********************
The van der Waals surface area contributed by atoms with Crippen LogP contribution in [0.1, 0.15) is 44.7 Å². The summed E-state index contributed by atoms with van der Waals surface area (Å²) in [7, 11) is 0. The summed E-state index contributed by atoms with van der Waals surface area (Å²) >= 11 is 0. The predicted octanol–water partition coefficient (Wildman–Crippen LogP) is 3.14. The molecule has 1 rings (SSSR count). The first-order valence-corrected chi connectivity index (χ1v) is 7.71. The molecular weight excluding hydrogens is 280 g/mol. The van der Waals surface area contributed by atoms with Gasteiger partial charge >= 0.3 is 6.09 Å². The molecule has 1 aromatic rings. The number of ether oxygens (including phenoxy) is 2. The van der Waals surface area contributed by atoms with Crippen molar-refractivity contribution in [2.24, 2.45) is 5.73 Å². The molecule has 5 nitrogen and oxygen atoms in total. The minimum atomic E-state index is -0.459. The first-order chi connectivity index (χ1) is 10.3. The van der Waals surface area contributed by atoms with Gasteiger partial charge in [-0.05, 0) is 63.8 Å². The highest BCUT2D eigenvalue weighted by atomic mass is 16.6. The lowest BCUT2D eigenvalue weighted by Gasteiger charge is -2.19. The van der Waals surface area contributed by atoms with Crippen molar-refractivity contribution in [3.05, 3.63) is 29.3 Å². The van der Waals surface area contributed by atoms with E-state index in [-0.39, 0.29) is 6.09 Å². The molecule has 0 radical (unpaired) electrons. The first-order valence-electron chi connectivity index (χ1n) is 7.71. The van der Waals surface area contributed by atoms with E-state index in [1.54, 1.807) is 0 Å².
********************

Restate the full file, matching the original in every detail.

The van der Waals surface area contributed by atoms with Crippen LogP contribution in [0.1, 0.15) is 44.7 Å². The summed E-state index contributed by atoms with van der Waals surface area (Å²) in [7, 11) is 0. The summed E-state index contributed by atoms with van der Waals surface area (Å²) >= 11 is 0. The predicted octanol–water partition coefficient (Wildman–Crippen LogP) is 3.14. The molecule has 1 rings (SSSR count). The first-order valence-corrected chi connectivity index (χ1v) is 7.71. The molecular weight excluding hydrogens is 280 g/mol. The van der Waals surface area contributed by atoms with Gasteiger partial charge >= 0.3 is 6.09 Å². The molecule has 1 aromatic rings. The number of ether oxygens (including phenoxy) is 2. The van der Waals surface area contributed by atoms with Crippen molar-refractivity contribution in [2.24, 2.45) is 5.73 Å². The molecule has 5 nitrogen and oxygen atoms in total. The minimum atomic E-state index is -0.459. The first-order chi connectivity index (χ1) is 10.3. The van der Waals surface area contributed by atoms with Gasteiger partial charge in [-0.05, 0) is 63.8 Å². The highest BCUT2D eigenvalue weighted by atomic mass is 16.6. The lowest BCUT2D eigenvalue weighted by Gasteiger charge is -2.19. The van der Waals surface area contributed by atoms with Crippen molar-refractivity contribution in [3.05, 3.63) is 29.3 Å². The van der Waals surface area contributed by atoms with E-state index in [-0.39, 0.29) is 6.09 Å². The molecule has 0 radical (unpaired) electrons. The first-order valence-electron chi connectivity index (χ1n) is 7.71. The van der Waals surface area contributed by atoms with E-state index in [1.54, 1.807) is 0 Å².